They should have fined the homeowner an equal amount for allowing a GC to work on electrical stuff on their premises. I cannot count the times I have run across homeowners who complain that electricians charge too much and therefore they let hack handymen get into the electrical and mess it all up, so I have to come fix it. I charge em double when I hear this crap come out of their mouths.
Agreed!

If they didn't hire hacks there would be far fewer of them.
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Old 03-28-2019, 12:04 PM   #5
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WoW !!!

Having that piece of toilet paper with the little writing on it would have come in handy there
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Old 03-28-2019, 06:15 PM   #6
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I enjoy reading through these convictions in the ESA newsletter; always a good reminder of why it’s important to do things right and play by the rules.

But what I’ve always wondered is, what’s the deal with the “victim surcharge” they often add to the fine amount, and who does that go to? Is a homeowner who hired an unlicensed hack because they’re cheaper considered to be the ‘victim’? I sure hope not.
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Old 03-28-2019, 10:10 PM   #7
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I enjoy reading through these convictions in the ESA newsletter; always a good reminder of why it’s important to do things right and play by the rules.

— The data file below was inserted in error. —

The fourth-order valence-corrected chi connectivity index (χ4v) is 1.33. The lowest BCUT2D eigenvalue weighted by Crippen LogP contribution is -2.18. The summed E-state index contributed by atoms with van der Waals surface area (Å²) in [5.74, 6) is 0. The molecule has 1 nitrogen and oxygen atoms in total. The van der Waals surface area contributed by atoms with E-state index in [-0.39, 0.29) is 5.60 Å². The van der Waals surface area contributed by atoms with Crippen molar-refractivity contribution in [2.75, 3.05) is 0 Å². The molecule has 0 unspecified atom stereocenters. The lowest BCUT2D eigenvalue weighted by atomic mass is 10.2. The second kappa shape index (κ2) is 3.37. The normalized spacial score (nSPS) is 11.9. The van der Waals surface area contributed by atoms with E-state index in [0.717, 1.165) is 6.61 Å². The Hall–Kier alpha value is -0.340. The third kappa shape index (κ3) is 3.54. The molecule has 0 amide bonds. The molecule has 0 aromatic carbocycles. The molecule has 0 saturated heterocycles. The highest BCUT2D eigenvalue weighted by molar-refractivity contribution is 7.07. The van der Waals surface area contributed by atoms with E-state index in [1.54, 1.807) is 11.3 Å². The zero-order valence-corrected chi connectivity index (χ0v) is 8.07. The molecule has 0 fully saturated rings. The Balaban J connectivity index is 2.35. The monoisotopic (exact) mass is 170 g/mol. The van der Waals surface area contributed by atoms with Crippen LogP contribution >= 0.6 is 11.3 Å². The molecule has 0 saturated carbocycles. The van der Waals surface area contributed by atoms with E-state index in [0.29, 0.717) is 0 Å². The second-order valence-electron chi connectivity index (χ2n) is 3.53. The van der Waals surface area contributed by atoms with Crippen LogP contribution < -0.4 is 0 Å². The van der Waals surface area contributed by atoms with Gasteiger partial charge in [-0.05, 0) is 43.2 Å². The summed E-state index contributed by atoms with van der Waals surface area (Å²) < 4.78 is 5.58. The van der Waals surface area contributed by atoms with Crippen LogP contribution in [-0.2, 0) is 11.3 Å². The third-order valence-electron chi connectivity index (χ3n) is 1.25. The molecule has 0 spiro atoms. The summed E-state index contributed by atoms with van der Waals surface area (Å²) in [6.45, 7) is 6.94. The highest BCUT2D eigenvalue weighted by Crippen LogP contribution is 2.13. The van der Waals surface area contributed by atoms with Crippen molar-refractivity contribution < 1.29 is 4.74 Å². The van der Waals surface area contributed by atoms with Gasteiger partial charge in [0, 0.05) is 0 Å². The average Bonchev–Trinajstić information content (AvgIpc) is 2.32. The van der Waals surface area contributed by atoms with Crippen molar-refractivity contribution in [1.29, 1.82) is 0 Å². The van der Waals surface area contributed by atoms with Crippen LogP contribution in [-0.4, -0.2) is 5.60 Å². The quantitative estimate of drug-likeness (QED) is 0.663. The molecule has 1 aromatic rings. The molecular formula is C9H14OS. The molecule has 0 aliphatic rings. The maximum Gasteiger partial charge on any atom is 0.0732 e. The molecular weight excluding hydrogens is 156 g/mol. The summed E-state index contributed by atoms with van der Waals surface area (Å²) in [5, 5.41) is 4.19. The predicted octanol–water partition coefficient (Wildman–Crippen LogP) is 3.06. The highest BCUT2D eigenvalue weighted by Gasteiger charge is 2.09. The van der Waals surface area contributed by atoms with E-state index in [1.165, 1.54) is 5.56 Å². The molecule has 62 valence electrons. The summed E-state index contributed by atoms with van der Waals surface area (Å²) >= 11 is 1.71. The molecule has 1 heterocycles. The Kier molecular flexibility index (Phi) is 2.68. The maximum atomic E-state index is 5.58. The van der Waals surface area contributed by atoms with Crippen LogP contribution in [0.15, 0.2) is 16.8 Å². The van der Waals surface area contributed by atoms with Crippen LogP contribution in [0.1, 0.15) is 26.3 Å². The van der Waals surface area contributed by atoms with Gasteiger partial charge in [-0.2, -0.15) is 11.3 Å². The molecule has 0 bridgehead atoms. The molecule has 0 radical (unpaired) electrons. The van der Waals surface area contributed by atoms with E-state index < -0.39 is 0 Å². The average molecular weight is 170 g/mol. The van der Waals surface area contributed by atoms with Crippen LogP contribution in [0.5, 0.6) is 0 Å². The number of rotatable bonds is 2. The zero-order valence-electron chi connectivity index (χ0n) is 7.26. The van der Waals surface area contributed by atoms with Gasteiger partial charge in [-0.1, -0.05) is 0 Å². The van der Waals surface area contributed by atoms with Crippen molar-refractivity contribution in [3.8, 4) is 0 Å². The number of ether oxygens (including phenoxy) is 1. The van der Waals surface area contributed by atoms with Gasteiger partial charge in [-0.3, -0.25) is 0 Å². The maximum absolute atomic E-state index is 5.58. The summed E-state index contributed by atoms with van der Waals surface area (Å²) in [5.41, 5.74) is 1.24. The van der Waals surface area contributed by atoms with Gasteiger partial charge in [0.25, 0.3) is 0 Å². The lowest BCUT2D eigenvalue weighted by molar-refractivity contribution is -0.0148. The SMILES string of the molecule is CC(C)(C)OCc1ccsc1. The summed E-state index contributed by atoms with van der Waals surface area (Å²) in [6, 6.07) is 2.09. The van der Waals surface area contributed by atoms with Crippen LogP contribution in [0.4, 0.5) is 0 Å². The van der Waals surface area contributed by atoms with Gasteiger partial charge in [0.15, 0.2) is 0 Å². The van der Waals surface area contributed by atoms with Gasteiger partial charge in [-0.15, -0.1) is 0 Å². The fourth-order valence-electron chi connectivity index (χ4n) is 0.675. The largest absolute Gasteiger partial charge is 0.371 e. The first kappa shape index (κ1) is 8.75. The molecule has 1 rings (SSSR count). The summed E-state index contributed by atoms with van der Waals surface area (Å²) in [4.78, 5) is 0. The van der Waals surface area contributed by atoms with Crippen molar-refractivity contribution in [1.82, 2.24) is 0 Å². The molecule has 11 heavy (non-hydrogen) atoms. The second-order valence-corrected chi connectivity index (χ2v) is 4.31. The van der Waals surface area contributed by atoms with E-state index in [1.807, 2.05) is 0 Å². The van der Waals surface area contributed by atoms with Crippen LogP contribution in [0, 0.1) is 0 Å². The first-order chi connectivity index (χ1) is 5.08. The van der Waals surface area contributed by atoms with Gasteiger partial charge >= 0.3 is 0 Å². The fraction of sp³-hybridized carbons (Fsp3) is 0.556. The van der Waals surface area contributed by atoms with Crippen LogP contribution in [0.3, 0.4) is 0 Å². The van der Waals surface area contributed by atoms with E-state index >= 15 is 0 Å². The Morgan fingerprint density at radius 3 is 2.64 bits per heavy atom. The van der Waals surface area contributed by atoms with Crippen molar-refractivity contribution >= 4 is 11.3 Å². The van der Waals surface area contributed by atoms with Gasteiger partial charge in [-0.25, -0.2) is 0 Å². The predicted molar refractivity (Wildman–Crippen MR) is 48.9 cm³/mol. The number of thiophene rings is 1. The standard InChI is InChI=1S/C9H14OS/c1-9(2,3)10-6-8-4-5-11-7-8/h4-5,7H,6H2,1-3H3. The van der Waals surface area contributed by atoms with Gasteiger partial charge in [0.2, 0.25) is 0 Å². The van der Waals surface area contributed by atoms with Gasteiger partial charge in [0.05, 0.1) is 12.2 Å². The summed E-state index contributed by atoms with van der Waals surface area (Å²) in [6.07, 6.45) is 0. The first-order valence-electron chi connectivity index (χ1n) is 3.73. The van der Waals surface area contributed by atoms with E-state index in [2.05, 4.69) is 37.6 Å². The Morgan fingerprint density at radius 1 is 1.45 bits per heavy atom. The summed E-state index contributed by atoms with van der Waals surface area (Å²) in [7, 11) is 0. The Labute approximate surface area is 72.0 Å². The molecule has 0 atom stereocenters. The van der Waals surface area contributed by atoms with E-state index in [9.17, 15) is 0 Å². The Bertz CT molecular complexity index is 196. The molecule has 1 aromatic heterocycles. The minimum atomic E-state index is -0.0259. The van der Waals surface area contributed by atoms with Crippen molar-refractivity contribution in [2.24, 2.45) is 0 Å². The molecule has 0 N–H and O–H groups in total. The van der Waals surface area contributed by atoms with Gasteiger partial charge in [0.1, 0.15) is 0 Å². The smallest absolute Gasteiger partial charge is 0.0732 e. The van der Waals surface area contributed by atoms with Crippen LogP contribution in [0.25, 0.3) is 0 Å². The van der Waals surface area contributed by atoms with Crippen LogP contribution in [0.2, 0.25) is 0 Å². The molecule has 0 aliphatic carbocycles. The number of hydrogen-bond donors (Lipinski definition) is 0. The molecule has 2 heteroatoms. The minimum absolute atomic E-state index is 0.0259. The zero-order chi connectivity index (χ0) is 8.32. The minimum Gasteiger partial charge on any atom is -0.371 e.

But what I’ve always wondered is, what’s the deal with the “victim surcharge” they often add to the fine amount, and who does that go to? Is a homeowner who hired an unlicensed hack because they’re cheaper considered to be the ‘victim’? I sure hope not.

I would think the money if court imposed fine goes to victims of crime It does here in BC a homeowner wouldn't get it for bad renos
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Old 03-29-2019, 07:33 AM   #8
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About the Electrical Safety Authority

The Electrical Safety Authority's (ESA's) role is to enhance public electrical safety in Ontario.
They say this with a straight face.
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Old 03-29-2019, 09:08 AM   #9
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They say this with a straight face.

...and get paid for it!